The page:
Goa awaits you

I wasn’t anticipating doing a second on this one, but turns out some of you are interested and keen to see more of this through my eyes. As I am typing this, I am hoping this gets you so intrigued that you make up your mind and plan to visit this place in the coming six months – depending on how you can place it in your schedule considering you have a chock-a-block calendar or you could do a living-in-the-moment kind of unplanned trip and figure it out once you get there.

I am enticing you with loads of photographs, and a little less of writing on this one.

Old Goa is a historical city situated on the southern banks of Mandovi river in the Ilhas sub district of North Goa. This city was established by the Bijapur Sultanate in the 15th century and served as capital of Portuguese India from the 16th century until its abandonment in the 18th century due to a plague. Under the Portuguese, it is said to have once been a city of nearly 200,000 wherefrom, before the plague, the Portuguese traded across continents. The remains of the city are a UNESCO World Heritage Site. Old Goa is approximately 10 kilometres east of the state capital Panaji (New Goa)

Statue dedicated to the Sacred Heart of Jesus erected opposite the Cathedral of the Archdiocese of Goa Damao, on the occasion of 400 years of the establishment of the Archdiocese in 1957
Altar (Se Cathedral)

As much as I continue to appreciate and emphasise on the beauty, calm and relaxation that travel in this state of India brings to you; you can only get a true feel of it and everything that it has to offer, when you visit.

I found some statistics on Wikipedia, couldn’t help but share it here. This really says a lot, don’t you think?

Having been a Portuguese territory for over 450 years, Goan culture is an amalgamation of both Eastern and Western styles, with the latter having a more dominant role.

Usgalimal rock engravings

Situated on the banks of river Kushavati, these engravings exhibit the earliest traces of human life in India.

Gold coins issued by the Kadamba king of Goa, Shivachitta Paramadideva
Coconut palm trees – ubiquitous part of Goa
Shanta Durga temple at Kavlem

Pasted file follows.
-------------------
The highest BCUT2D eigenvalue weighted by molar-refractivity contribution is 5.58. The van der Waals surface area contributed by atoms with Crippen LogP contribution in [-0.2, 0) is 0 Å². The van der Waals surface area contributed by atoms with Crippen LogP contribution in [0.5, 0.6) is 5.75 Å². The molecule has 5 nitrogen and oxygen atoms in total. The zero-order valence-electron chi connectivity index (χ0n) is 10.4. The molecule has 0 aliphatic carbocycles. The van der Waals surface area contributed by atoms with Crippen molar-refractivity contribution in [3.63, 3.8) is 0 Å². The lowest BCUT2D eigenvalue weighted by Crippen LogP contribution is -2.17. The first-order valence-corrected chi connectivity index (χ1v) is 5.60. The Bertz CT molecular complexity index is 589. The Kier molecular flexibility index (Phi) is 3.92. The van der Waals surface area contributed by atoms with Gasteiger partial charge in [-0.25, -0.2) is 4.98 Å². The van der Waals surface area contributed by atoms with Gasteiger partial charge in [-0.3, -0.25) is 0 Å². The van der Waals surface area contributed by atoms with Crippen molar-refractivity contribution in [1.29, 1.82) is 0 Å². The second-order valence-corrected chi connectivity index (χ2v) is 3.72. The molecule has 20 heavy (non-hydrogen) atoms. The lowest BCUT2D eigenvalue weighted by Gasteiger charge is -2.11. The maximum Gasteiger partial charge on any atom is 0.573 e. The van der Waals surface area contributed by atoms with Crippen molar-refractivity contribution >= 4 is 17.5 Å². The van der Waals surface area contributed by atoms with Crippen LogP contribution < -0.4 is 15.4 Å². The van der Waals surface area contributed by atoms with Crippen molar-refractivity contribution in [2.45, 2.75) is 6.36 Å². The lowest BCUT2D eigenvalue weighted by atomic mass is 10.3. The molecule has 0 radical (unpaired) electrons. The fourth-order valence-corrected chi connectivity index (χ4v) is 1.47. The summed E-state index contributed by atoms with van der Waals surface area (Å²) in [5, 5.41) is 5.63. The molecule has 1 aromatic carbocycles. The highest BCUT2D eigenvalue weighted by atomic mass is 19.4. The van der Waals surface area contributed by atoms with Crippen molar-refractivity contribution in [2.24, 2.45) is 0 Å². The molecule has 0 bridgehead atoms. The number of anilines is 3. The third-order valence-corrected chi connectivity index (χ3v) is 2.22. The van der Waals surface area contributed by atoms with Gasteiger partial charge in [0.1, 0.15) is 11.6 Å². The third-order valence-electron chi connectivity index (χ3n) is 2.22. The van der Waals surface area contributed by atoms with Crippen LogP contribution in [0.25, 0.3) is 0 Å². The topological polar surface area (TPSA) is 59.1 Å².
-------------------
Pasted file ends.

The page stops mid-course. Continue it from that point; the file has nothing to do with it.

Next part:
Goan – Chumar – Chitram

Natak, Taitr and Jafor are the chief forms of Goa’s traditional performance arts.

Goa has three important museums – Goa State Museum, The Naval Aviation Museum and The National Institute of Oceanography (Dona Paula). There is a science centre located in Miramar, Panaji and a museum of Goa as a privately owned contemporary art gallery in Pilerne Industrial Estate, near Calangute.

Goa State museum, Panaji

Sculpture of Lord Vishnu at the entrance of the museum dates back to the Gupta period
A wooden chariot used in festivals
An old printing press
Some rare Portuguese era currency notes

The Naval Aviation Museum is a military aviation museum located in Bogmalo, 6km from Vasco da Gama and is focused on the Indian Naval Air Arm.

Panaji (Panjim) People’s Art Gallery and Cafe
Dona Paula beach

A walk on the beach in any of these beaches in Goa is a bliss. I consider it one and you might too. Also, I love the beach and irrespective of which city, state, province or country I am in, I will enjoy it. I cannot think otherwise. In whatever time I have spent in Goa, I have visited the beach at possibly any time of the day and even at night; either in company or even alone sometimes.

I am not sure if this is a Goa thing, but I had the pleasure of eating ‘the’ most delicious, extremely tasty cheese garlic naans at a couple of beachside restaurants. I can vouch for its deliciousness irrespective of it being accompanied with a side dish of gravy. You can order for a basket of naans depending on how many of you are at the table.

The fish curry with rice is another one of the must-try delicacies in Goa. These photographs don’t really do much justice to it and during my fish eating days, I did make sure to relish these and so it is a must for every sea food lover and every person who enjoys non vegetarian food.

Goan prawn curry
Pork Vindaloo
Chamucas (Goan Samosas)
Traditional Goan fish curry

I surely don’t expect you to travel across cities and countries just for the food but this is something you should add on to your list of to-do’s if you are the type else just remember it or bookmark this post and drop by again once you are in Goa.

The most popular alcoholic beverage in Goa is Feni, cashew fenis is made from the fermentation of the fruit of the cashew tree, while coconut feni is made from the sap of toddy palms. Urrak is another local liquor prepared from cashew fruit. In fact, the bar culture is one of the aspects of the Goan villages where a local bar serves as a meeting point for villagers to unwind. I have tasted neither of these drinks but verdict from a lot of locals is that it is amazingly intoxicating while views on the taste differs depending if you are first timer or a veteran. Goa also has a rich wine culture which you can witness during your stay and pick up some of it from the local markets during your way back home.

Mandrem and Palolem are both famous for their white sand beaches and both are really clean with clear waters.

Mandrem is a coastal village with its name having roots in the Arabic word Mudras (teacher) and has two beaches – Junas and Ashvem. Mandrem beach lies between the twin beaches of Morjim and Arambol.

Palolem beach situated in Canacona in southern Goa, is crescent shaped and so viewing from either end does not reduce the beauty of this beach – it gives you a panoramic view of the whole beach.

This is my experience and it could be yours too – only if you want it too!

Here’s the first one, in case you missed it. Don’t worry I’m not going to judge you on your FOMO levels!

Naan: a type of leavened bread typically of teardrop shape and traditionally cooked in a clay oven, mostly in India.

Fa-la-la-la-la, la-la-la

9 thoughts on “Goa awaits you

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